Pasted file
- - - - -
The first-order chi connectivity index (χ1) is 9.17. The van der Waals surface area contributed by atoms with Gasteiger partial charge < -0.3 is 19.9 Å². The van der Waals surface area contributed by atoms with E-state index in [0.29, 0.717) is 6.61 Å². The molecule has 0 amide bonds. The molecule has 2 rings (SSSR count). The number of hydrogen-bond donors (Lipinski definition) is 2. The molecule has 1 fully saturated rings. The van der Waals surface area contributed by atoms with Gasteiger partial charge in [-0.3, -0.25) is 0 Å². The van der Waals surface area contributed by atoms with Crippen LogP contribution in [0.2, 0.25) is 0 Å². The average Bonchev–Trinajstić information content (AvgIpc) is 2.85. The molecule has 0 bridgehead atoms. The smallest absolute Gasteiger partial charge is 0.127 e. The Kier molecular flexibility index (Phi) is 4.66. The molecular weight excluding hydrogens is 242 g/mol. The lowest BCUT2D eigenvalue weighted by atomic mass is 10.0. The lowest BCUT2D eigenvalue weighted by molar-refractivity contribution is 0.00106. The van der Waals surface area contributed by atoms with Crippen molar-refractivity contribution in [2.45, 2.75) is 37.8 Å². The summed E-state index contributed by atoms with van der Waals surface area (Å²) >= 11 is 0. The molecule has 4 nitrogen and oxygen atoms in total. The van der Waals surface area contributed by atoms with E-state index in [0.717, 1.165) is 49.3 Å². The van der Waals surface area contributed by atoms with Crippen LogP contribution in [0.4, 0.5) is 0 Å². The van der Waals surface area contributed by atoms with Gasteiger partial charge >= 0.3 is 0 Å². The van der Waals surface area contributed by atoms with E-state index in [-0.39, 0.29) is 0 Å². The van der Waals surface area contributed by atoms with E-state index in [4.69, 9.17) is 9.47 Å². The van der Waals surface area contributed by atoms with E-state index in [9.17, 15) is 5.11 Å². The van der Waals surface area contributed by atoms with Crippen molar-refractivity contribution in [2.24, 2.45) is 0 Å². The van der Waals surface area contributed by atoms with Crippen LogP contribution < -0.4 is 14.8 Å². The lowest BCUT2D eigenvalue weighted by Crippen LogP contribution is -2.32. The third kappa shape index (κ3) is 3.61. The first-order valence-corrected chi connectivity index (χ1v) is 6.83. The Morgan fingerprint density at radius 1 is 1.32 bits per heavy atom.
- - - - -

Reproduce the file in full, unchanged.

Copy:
The first-order chi connectivity index (χ1) is 9.17. The van der Waals surface area contributed by atoms with Gasteiger partial charge < -0.3 is 19.9 Å². The van der Waals surface area contributed by atoms with E-state index in [0.29, 0.717) is 6.61 Å². The molecule has 0 amide bonds. The molecule has 2 rings (SSSR count). The number of hydrogen-bond donors (Lipinski definition) is 2. The molecule has 1 fully saturated rings. The van der Waals surface area contributed by atoms with Gasteiger partial charge in [-0.3, -0.25) is 0 Å². The van der Waals surface area contributed by atoms with Crippen LogP contribution in [0.2, 0.25) is 0 Å². The average Bonchev–Trinajstić information content (AvgIpc) is 2.85. The molecule has 0 bridgehead atoms. The smallest absolute Gasteiger partial charge is 0.127 e. The Kier molecular flexibility index (Phi) is 4.66. The molecular weight excluding hydrogens is 242 g/mol. The lowest BCUT2D eigenvalue weighted by atomic mass is 10.0. The lowest BCUT2D eigenvalue weighted by molar-refractivity contribution is 0.00106. The van der Waals surface area contributed by atoms with Crippen molar-refractivity contribution in [2.45, 2.75) is 37.8 Å². The summed E-state index contributed by atoms with van der Waals surface area (Å²) >= 11 is 0. The molecule has 4 nitrogen and oxygen atoms in total. The van der Waals surface area contributed by atoms with E-state index in [0.717, 1.165) is 49.3 Å². The van der Waals surface area contributed by atoms with Crippen LogP contribution in [0.4, 0.5) is 0 Å². The van der Waals surface area contributed by atoms with Gasteiger partial charge >= 0.3 is 0 Å². The van der Waals surface area contributed by atoms with E-state index in [-0.39, 0.29) is 0 Å². The van der Waals surface area contributed by atoms with E-state index in [4.69, 9.17) is 9.47 Å². The van der Waals surface area contributed by atoms with E-state index in [9.17, 15) is 5.11 Å². The van der Waals surface area contributed by atoms with Crippen molar-refractivity contribution in [2.24, 2.45) is 0 Å². The van der Waals surface area contributed by atoms with Crippen LogP contribution < -0.4 is 14.8 Å². The lowest BCUT2D eigenvalue weighted by Crippen LogP contribution is -2.32. The third kappa shape index (κ3) is 3.61. The first-order valence-corrected chi connectivity index (χ1v) is 6.83. The Morgan fingerprint density at radius 1 is 1.32 bits per heavy atom.